NICHOLAS J. BUA, UNITED STATES DISTRICT JUDGE
Two government motions are before the court. The government brings a rare motion for discovery and a motion to admit evidence under Fed. R. Evid. 404(b). Defendant Nick LoBue has not filed a response to either motion. For the reasons below, the court grants the government's motion for discovery and its motion to admit 404(b) evidence.
I. Motion for Discovery
The government has requested that defendant disclose a variety of documents and tangible objects. These items include all documents pertaining to the purchase, ownership or storage of the jewelry described in the indictment, any jewelry similar to that described in the indictment and/or any jewelry purchased with the check issued by Aetna Insurance; all documents pertaining to the sale or other disposition of the jewelry described in the indictment; and the actual items of jewelry described in the indictment and/or any jewelry items similar to that described in the indictment or the remaining parts of such jewelry. Pursuant to Fed. R. Crim. P. 16(b)(1)(A), a defendant must allow the government to inspect or copy items, including documents and tangible objects, in the defendant's control if the defendant has requested disclosure from the government. Here, LoBue made no formal discovery requests. Yet, the government represents that on March 5, 1991, it turned over to LoBue all documents in its possession. The government further represents that it requested reciprocal discovery at that time. Based on these representations, the court can conclude that "the government's voluntary turnover of desired material to defendant [was] based upon the implied condition that the defense would reciprocate, if necessary, at a later date." United States v. Estremera, 531 F.2d 1103, 1113 (2d Cir.), cert. denied, 425 U.S. 979, 48 L. Ed. 2d 804, 96 S. Ct. 2184 (1976). Under Fed. R. Crim. P. 16(b)(1)(A), a defendant need only disclose those items which are in his possession and which he intends to introduce as evidence in chief at his trial. Production of those items in this case does not appear too burdensome. Therefore, LoBue is ordered to disclose those documents and tangible objects requested by the government, but only to the extent that they are in his control and he intends to use them in his case-in-chief.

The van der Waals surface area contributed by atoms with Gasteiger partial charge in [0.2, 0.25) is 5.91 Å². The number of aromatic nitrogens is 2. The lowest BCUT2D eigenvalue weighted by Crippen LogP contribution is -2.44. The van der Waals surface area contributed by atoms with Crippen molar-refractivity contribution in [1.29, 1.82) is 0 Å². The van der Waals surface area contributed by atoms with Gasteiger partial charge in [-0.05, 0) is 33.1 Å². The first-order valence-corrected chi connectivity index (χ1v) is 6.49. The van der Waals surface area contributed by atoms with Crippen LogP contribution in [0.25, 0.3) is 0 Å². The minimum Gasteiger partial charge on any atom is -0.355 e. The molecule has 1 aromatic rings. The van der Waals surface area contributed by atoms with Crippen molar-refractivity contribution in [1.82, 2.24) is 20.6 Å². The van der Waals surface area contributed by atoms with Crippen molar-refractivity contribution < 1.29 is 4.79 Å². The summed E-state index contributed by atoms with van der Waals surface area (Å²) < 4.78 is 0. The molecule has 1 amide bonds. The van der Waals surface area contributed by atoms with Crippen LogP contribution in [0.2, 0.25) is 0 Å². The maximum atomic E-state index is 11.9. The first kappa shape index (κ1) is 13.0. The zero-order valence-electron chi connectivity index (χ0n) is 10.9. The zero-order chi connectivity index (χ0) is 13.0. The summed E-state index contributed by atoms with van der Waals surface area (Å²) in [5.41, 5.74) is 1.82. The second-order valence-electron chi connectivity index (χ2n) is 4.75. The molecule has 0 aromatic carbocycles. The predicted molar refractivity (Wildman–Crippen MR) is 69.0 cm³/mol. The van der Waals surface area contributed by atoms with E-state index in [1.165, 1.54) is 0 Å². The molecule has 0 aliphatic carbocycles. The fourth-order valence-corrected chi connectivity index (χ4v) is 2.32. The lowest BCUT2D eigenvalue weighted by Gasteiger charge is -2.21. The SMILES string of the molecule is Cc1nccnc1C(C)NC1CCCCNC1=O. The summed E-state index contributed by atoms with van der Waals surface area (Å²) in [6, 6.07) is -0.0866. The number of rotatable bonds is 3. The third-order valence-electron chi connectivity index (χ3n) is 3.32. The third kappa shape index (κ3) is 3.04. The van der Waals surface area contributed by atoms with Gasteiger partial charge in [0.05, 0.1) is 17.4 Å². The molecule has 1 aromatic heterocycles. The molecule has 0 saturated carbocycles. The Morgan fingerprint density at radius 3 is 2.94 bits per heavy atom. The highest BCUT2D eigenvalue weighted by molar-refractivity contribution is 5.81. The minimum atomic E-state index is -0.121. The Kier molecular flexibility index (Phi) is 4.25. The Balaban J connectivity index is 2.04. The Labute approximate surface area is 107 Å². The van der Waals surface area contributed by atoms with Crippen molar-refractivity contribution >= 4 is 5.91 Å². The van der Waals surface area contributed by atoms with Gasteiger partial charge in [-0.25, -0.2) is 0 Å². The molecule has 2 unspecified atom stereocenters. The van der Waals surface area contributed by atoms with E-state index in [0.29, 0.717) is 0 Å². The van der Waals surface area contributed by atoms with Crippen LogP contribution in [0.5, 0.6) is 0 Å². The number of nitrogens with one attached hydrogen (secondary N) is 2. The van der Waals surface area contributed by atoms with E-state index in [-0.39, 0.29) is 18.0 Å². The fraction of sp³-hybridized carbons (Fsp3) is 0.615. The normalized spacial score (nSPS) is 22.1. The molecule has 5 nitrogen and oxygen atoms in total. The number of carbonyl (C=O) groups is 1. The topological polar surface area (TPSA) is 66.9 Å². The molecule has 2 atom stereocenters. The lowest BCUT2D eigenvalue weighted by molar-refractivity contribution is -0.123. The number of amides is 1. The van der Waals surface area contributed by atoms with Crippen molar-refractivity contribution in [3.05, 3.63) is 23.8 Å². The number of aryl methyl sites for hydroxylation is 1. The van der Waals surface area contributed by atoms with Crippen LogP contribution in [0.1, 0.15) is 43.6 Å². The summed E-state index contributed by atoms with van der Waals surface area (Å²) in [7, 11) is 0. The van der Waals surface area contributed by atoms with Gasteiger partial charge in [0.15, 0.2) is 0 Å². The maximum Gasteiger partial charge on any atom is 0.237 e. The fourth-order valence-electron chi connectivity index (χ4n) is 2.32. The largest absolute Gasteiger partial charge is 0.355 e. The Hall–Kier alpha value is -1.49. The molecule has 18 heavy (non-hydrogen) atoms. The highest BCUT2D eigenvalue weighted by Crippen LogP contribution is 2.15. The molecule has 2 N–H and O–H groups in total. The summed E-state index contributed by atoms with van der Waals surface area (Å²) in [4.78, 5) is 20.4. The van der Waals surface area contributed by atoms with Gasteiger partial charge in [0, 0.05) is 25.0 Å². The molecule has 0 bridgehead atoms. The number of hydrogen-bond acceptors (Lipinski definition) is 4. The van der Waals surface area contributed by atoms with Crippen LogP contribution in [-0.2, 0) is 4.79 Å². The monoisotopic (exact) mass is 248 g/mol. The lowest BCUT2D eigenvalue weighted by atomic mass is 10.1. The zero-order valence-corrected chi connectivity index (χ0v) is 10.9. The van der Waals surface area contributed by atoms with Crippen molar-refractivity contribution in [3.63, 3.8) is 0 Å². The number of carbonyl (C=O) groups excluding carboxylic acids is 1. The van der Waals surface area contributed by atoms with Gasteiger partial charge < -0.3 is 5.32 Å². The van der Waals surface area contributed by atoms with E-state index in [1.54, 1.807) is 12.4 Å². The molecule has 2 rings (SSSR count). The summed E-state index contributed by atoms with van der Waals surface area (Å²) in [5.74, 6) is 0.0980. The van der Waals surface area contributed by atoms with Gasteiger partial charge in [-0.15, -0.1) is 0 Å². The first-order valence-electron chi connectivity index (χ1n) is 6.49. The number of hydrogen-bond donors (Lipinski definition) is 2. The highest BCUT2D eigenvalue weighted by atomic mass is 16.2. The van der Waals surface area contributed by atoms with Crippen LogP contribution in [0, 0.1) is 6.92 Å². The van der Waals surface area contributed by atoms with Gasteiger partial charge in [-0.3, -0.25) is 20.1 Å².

II. Motion to Admit Evidence under Fed. R. Evid. 404(b)
Additionally, the government seeks to admit evidence of other acts under Fed. R. Evid. 404(b). The government wishes to introduce evidence that defendant LoBue filed an insurance claim with Cigna Insurance Company in 1985 in connection with a jewelry theft. The government claims that this act should be admitted to show knowledge, motive and/or absence of mistake. Prior act evidence may be admitted where (1) the evidence establishes a matter other than the defendant's propensity to commit the crime charged; (2) the other act is similar enough and close enough in time to be relevant to the matter in issue; (3) the evidence is sufficient for a jury to find that the defendant committed the similar act; and (4) the probative value of the evidence is not outweighed by the danger of unfair prejudice. United States v. Penson, 896 F.2d 1087, 1091-1092 (7th Cir. 1990). The court agrees with the government's assertion that the evidence it seeks to admit in this case establishes a matter other than defendant's propensity to commit the crime charged. LoBue's previous dealings with an insurance company in connection with a jewelry theft could certainly show his knowledge of insurance claim procedures. The court, though, refuses to take the government's argument one step further and infer motive from the fact that LoBue has previously been the victim of a jewelry theft and filed an insurance claim. Nor does the court believe that the circumstances surrounding the prior jewelry theft and corresponding insurance claim show the absence of mistake for the crime charged. The only matter upon which the insurance claim evidence bears, then, is knowledge.
The other factors are also satisfied by the evidence of a prior insurance claim. LoBue filed an insurance claim with Cigna Insurance Company in February 1985 in connection with a burglary where jewelry and cash were taken. That filing was similar to the insurance claim in this case and close enough in time to the August 1986 filing in this case to be relevant. And, based on the government's offer of proof regarding the 1985 claim, it appears that there is sufficient evidence to support a finding that defendant made the prior filing. Lastly, the court finds that the probative value of the evidence is not outweighed by the danger of unfair prejudice. In its brief, the government states that it will not suggest that the filing of the 1985 insurance claim was a bad or fraudulent act. The government merely will contend that the act of filing occurred. Therefore, the prejudice is minimal and does not outweigh the probative aspects of the evidence. Accordingly, the government may present evidence of LoBue's previous filing of an insurance claim for purposes of establishing knowledge.
IT IS SO ORDERED.
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